I:  The wounded hand or the scars of the poet

The image of a writer typing until his fingers bleed is, I’m afraid, a fabrication attributable, perhaps, to Bryan Adams.

II:  Do the walls have ears?

Next door lives Jimmy, who has Tourette’s.  Sometimes, late at night, he screams, and the screams penetrate our shared wall, and it almost sounds as if the wall is screaming.  The walls say, Ahh!  Jimmy!, an unbroken howl, as if they had done something unspeakable.  In the mornings, Jimmy nods and say hello, and the walls stay silent about the previous night.

III:  The snowball fight

In Colorado, the snow is wholly unsuitable.  It’s crisp and powdery, impossible to pack together.  The balls disintegrate in your mittens, and if you manage to get one to cohere, upon contact, it evaporates, a whiff of ice, a halo, a cloud.  On the East Coast, however, the snow is wet and slushy, as if it had already partially melted on the way down.  It clings to branches and cements itself to the sidewalks and will, overnight, in a feat of treachery, turn to ice.  The crystals are and thick and gristly.  The snow tastes of salt and metal; in other words, like war.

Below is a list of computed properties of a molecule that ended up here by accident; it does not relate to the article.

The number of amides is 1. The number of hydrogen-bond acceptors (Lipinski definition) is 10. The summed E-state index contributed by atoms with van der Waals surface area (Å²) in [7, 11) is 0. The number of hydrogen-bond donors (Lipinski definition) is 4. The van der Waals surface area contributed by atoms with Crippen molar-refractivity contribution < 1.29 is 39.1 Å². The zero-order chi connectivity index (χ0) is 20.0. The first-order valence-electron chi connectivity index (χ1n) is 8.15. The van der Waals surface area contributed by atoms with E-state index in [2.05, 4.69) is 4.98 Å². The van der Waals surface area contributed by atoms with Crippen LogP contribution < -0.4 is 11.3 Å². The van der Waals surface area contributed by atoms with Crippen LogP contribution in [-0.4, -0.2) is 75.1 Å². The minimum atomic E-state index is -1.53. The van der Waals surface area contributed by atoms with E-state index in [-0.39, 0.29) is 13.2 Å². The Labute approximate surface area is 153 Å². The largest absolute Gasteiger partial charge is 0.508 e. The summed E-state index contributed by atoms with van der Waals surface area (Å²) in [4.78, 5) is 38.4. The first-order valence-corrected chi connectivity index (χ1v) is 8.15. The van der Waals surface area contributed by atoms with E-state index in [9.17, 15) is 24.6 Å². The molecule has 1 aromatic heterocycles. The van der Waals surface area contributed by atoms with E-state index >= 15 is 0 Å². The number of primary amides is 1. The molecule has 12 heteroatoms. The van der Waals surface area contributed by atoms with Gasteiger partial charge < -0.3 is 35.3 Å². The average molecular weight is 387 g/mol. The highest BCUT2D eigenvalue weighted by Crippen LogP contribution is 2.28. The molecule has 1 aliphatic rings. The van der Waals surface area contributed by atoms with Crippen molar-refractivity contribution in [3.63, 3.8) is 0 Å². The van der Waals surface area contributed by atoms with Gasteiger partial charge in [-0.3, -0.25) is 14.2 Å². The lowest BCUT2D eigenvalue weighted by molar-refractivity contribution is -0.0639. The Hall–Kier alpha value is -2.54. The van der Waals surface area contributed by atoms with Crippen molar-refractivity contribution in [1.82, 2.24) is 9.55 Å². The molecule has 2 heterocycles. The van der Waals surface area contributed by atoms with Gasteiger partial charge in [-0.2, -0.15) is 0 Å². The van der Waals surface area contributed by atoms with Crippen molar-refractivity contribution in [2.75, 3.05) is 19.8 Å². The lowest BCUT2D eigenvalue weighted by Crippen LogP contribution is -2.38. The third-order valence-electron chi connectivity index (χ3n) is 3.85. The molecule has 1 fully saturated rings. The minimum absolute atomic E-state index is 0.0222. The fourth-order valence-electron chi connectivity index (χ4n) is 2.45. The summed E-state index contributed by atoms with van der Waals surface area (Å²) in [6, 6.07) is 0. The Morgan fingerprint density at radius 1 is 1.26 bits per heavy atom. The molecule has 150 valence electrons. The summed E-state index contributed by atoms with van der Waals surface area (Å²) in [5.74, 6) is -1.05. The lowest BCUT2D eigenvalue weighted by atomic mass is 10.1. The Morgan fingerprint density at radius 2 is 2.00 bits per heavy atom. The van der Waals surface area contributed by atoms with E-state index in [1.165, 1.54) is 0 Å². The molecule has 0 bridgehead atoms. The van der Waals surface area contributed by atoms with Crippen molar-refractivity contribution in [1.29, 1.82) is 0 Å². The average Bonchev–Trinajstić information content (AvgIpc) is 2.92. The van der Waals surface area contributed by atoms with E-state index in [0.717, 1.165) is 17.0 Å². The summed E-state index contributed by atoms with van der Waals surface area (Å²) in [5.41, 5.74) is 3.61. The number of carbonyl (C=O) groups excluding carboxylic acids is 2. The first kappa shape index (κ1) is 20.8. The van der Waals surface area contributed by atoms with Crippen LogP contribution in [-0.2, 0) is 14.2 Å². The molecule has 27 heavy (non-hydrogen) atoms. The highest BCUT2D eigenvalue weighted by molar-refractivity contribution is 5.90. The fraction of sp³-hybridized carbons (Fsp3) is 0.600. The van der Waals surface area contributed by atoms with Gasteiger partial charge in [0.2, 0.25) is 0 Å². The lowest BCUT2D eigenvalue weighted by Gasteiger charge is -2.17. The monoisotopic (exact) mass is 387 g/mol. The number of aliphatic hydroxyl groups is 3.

IV:  The profanation of the host

Jean Cocteau, speaking before a 1932 screening of his film:  “One can’t tell the story of film like this.  I could give you my own interpretation.  I could say: the solitude of the poet is so great, he lives out his own creations, so vividly that the mouth of one of his creations is imprinted on his hand like a wound; that he loves this mouth, that he loves himself, in other words; that he wakes up in the morning with this mouth against him like a chance acquaintance; that he tries to get rid of it, that he gets rid of it, on a dead statue; that this statue comes to life; that it takes its revenge; that I sends him off into terrible adventures.  I could tell you that the snowball fight represents the poet’s childhood and that when he plays the card game with his Glory, with his Destiny, he cheats by drawing from his childhood instead of from within himself.  I could tell you that afterwards, when he has tried to create a terrestrial glory for himself, he falls into that ‘mortal tedium of immortality’ that one always dreams of when in front of famous tombs.  I’d be right to tell you all that, but I’d also be wrong, for it would be a text written after the images.”

This is Orpheus, who, with a glance over his shoulder, sees the image of Eurydice, now fading from view, now disappearing back into darkness.